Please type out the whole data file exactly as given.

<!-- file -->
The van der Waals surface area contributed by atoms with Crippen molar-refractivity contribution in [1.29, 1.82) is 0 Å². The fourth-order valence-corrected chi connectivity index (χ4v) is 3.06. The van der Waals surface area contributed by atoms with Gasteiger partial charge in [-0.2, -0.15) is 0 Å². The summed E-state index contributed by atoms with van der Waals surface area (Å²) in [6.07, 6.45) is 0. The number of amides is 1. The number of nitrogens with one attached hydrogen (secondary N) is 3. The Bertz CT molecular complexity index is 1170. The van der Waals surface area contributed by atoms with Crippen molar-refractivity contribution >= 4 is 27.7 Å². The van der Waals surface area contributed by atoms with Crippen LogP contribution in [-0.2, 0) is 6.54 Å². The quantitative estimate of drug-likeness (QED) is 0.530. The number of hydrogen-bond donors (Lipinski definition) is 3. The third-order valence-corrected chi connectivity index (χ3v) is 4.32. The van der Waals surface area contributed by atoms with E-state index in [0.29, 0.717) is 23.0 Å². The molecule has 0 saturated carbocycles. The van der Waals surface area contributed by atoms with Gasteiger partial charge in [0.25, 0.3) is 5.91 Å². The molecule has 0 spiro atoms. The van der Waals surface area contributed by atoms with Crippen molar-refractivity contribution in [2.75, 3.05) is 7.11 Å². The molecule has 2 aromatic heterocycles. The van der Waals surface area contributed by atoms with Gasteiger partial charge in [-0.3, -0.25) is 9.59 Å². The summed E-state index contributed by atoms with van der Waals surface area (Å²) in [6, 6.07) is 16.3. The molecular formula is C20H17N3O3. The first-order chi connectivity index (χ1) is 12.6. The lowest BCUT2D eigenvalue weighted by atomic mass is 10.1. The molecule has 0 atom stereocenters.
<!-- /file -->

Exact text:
The van der Waals surface area contributed by atoms with Crippen molar-refractivity contribution in [1.29, 1.82) is 0 Å². The fourth-order valence-corrected chi connectivity index (χ4v) is 3.06. The van der Waals surface area contributed by atoms with Gasteiger partial charge in [-0.2, -0.15) is 0 Å². The summed E-state index contributed by atoms with van der Waals surface area (Å²) in [6.07, 6.45) is 0. The number of amides is 1. The number of nitrogens with one attached hydrogen (secondary N) is 3. The Bertz CT molecular complexity index is 1170. The van der Waals surface area contributed by atoms with Crippen molar-refractivity contribution >= 4 is 27.7 Å². The van der Waals surface area contributed by atoms with Crippen LogP contribution in [-0.2, 0) is 6.54 Å². The quantitative estimate of drug-likeness (QED) is 0.530. The number of hydrogen-bond donors (Lipinski definition) is 3. The third-order valence-corrected chi connectivity index (χ3v) is 4.32. The van der Waals surface area contributed by atoms with E-state index in [0.29, 0.717) is 23.0 Å². The molecule has 0 saturated carbocycles. The van der Waals surface area contributed by atoms with Gasteiger partial charge in [0.25, 0.3) is 5.91 Å². The molecule has 0 spiro atoms. The van der Waals surface area contributed by atoms with Crippen molar-refractivity contribution in [2.75, 3.05) is 7.11 Å². The molecule has 2 aromatic heterocycles. The van der Waals surface area contributed by atoms with Gasteiger partial charge in [-0.3, -0.25) is 9.59 Å². The summed E-state index contributed by atoms with van der Waals surface area (Å²) in [6, 6.07) is 16.3. The molecular formula is C20H17N3O3. The first-order chi connectivity index (χ1) is 12.6. The lowest BCUT2D eigenvalue weighted by atomic mass is 10.1. The molecule has 0 atom stereocenters.